WASHINGTON – More than 100,000 Moroccan are installed at the United States. Far from their country,their families and their traditions,they crossed the Atlantic to look for a better life. They left everything behind them to live the American dream.
My first contact with the U.S. Moroccan community was at a lunch sponsored by the Moroccan Americans of the Greater Washington Area in Alexandria,Va.,just across the Potomac River.
For a moment,I really thought that I was in Morocco. The host welcomed the people with “salam alikoum.” It means “peace on you,” and is the way to say hello for Muslims,but it was also a way for the host to detect the Moroccans from the Americans.
Moroccan faces,American citizens
Some 250 people came from the four corners of the U.S. to meet each other,exchange experiences and share their nostalgia for Morocco. They came from different states and different perspectives. Their only common point was that they are Moroccan American.
Some knew each others from previous events; others met for the first time. But all tried to meet more people. As their name badges were not enough to present who they are,they introduced themselves to each person around the table: name,state,occupation,city of origin and especially the time they have spent in the U.S.
“I am proud and impressed by this amazing,big gathering,” said Aziz Mekouar,the ambassador of the Kingdom of Morocco in the U.S.
Tens of gathering like this are organized annually.
“Seminars,sportive tournaments,signatures of books,picnics … are the different activities that keep the whole Moroccan community joined together” said Hassan Khantach,who is in charge of consular businesses at the Moroccan embassy.
The meetings also help keep the Moroccan community informed about what is happening back home. At the luncheon,the ambassador gave a long speech on the latest developments and challenges in Morocco.
Far from the official speech and the national preoccupations,people tried to benefit from these moments to share their longing for the Sherifian Kingdom. It is the second name of Morocco because the royal dynasty descended from the prophet Muhammad.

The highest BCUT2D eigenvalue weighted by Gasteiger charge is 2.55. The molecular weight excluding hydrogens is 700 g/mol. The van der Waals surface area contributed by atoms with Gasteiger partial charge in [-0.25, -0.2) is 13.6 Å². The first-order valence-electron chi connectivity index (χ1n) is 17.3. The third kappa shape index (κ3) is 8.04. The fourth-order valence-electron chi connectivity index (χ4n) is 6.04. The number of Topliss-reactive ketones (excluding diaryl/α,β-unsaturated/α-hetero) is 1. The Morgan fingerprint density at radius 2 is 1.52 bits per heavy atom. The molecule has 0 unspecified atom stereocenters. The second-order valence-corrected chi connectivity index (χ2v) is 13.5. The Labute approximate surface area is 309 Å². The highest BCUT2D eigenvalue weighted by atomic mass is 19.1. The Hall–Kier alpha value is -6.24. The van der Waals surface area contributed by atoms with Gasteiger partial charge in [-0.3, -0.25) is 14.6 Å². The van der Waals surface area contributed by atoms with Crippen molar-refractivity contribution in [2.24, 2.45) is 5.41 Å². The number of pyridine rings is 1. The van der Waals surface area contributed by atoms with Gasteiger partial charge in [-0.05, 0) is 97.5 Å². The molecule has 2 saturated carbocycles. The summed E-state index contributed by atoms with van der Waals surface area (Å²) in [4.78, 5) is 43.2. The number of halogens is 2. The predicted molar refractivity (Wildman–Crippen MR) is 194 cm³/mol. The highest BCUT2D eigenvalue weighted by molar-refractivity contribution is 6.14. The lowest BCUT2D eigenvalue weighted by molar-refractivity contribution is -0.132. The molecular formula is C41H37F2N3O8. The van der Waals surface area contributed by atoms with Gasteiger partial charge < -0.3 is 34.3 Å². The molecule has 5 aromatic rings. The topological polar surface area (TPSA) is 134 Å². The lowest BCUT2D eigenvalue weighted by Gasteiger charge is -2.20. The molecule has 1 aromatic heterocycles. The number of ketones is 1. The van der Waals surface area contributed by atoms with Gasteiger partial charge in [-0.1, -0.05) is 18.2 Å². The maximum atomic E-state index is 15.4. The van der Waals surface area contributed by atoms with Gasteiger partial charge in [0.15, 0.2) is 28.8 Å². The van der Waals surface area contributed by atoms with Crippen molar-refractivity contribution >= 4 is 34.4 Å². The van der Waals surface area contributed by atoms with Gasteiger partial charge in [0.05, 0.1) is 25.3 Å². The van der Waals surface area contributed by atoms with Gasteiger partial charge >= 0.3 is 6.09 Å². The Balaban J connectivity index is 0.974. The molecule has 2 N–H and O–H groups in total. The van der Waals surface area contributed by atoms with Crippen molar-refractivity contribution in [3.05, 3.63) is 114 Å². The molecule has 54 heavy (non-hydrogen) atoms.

They waited impatiently to visit with each other. But once the meal was served,the disappointment was clear on all the faces. Neither Moroccan food nor famous Moroccan mint tea was provided. This detail did not prevent them from enjoying the crusty chicken and the delicious ice cream cake.
Between two countries,two civilizations
There were students and those who work,men and women,singles and families – Moroccan people but from somewhere else.
Most of the adults were born in Morocco but their children were born here. It is a new generation born between two opposite societies,civilizations and ideologies. Young people are torn between a country of origin of which they know only the name and some stories told by their parents and a country of residence,which they see and feel as theirs. Lost in this double culture,the young Moroccan Americans are constantly researching their true identities. This existential trouble concerns all the emigrants' children wherever they are. But the reasons that pushed the parents to move abroad are stronger.
The first one is economic – people left to escape unemployment and poverty. They left to seek a better life. By coming to the U.S.A.,the emigrants aim to become richer. People also came to the U.S. to rejoin families already here. Those who won a green card,which makes them legal U.S. residents,through the U.S.-sponsored lottery then try to bring the rest of their families. Recently,professional reasons became important,too. Moroccan experts prefer to work in industrialized countries such as the U.S.,causing a brain drain in Morocco.
According to the Moroccan embassy,89 percent of Moroccans who work in the U.S. are in service sectors such as hotels and restaurants,construction and transportation. Just 5 percent work as managers in banks,property agencies or tourism companies. About 1.5 percent are contractors,and 0.5 percent are lawyers or doctors. Four percent are students.
Profile of a Moroccan American